Omega-3s are good for you in the long term, but a new Guelph study has found they have the immediate effect of inhibiting the body’s ability to remove blood clots.
The research by Prof. Lindsay Robinson, Human Health and Nutritional Sciences, revealed that the fish oil fatty acids increased blood fat and clotting factor activity in men who had a combination of high blood pressure, obesity and elevated blood-fat levels.
“We were surprised to find that the acute response has some potentially negative effects in comparison with what you might expect from chronic long-term intake,” says Robinson. “But it’s possible that in these individuals, there may be a different response to omega-3 fatty acids.”
The study was published in the January issue of the Journal of Nutrition and has received widespread media attention.
She cautions, however, that the study results should not affect the current recommendation to eat more oily fish to get the omega-3 polyunsaturated acids that reduce the risk of blood clots, which can cause heart attacks and stroke.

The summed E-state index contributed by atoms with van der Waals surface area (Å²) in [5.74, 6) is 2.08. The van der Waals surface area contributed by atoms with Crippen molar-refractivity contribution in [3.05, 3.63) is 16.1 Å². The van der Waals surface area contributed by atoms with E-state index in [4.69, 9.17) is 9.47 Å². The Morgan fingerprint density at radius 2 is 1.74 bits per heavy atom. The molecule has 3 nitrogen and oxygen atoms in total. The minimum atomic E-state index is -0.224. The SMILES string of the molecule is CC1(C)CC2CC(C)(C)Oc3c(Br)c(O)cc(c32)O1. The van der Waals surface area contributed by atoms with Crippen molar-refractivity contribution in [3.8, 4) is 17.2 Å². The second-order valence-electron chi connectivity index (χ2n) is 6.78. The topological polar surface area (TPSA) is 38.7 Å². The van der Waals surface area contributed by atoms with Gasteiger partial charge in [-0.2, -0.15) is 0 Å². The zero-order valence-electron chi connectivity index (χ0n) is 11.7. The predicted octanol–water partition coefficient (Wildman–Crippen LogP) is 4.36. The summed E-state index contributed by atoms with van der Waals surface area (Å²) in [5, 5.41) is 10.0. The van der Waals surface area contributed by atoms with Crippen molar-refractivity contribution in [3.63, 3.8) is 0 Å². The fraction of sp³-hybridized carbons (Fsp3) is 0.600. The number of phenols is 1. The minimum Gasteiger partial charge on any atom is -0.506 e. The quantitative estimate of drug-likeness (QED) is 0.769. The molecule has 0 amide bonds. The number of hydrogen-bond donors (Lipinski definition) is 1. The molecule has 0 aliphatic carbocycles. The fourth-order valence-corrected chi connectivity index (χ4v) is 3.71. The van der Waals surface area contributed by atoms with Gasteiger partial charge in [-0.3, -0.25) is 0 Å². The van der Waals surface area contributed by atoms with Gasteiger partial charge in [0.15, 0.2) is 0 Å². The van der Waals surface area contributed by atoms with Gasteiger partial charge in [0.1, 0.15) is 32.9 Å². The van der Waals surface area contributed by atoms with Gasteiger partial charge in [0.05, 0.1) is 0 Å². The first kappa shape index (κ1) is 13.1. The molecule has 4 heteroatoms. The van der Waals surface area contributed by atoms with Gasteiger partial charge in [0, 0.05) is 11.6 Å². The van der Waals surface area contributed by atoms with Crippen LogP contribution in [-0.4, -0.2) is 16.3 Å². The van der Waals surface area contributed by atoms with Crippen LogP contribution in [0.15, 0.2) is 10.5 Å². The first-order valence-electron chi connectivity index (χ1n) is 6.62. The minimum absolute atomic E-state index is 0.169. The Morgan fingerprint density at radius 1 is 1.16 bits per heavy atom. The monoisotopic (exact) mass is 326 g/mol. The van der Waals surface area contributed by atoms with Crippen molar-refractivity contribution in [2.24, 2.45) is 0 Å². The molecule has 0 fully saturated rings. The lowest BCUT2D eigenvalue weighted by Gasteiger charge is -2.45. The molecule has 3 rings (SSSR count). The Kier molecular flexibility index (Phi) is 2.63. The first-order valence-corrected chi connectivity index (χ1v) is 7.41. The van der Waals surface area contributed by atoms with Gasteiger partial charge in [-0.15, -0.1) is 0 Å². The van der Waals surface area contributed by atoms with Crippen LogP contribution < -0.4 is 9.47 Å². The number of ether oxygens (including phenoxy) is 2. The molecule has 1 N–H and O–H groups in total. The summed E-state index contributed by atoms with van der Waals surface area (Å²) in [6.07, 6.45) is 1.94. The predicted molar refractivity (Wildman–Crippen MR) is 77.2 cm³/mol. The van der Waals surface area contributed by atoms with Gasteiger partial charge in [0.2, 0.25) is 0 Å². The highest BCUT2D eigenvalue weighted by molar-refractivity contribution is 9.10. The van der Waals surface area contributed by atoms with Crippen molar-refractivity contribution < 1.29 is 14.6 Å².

“The recommendation to increase intake is very well-studied, and this doesn’t change it.”
In the study, eight men had controlled intake of three regimens: a high dose of omega-3 fatty acids, a low dose and plain water. Robinson and her colleagues then measured several blood components involved in clotting, including fats and clotting factors such as plasminogen-activator inhibitor-1 (PAI-1), for the following eight hours. PAI-1 inhibits the destruction of blood clots, so high levels of it in the blood increase the risk of artery-blocking clots.
The researchers found that both omega-3 fatty acid regimens increased blood fat and clotting factor activity and that the increase in clotting factor was greater for the higher doses of omega-3 fatty acids than the lower intakes.
These results indicate that further research needs to be done on the immediate effects of omega-3 fatty acid intake, says Robinson.
“We need to look at the mechanisms such as why clotting factors are increased. It’s possible there are important differences between the short-term and long-term responses to many dietary fats.”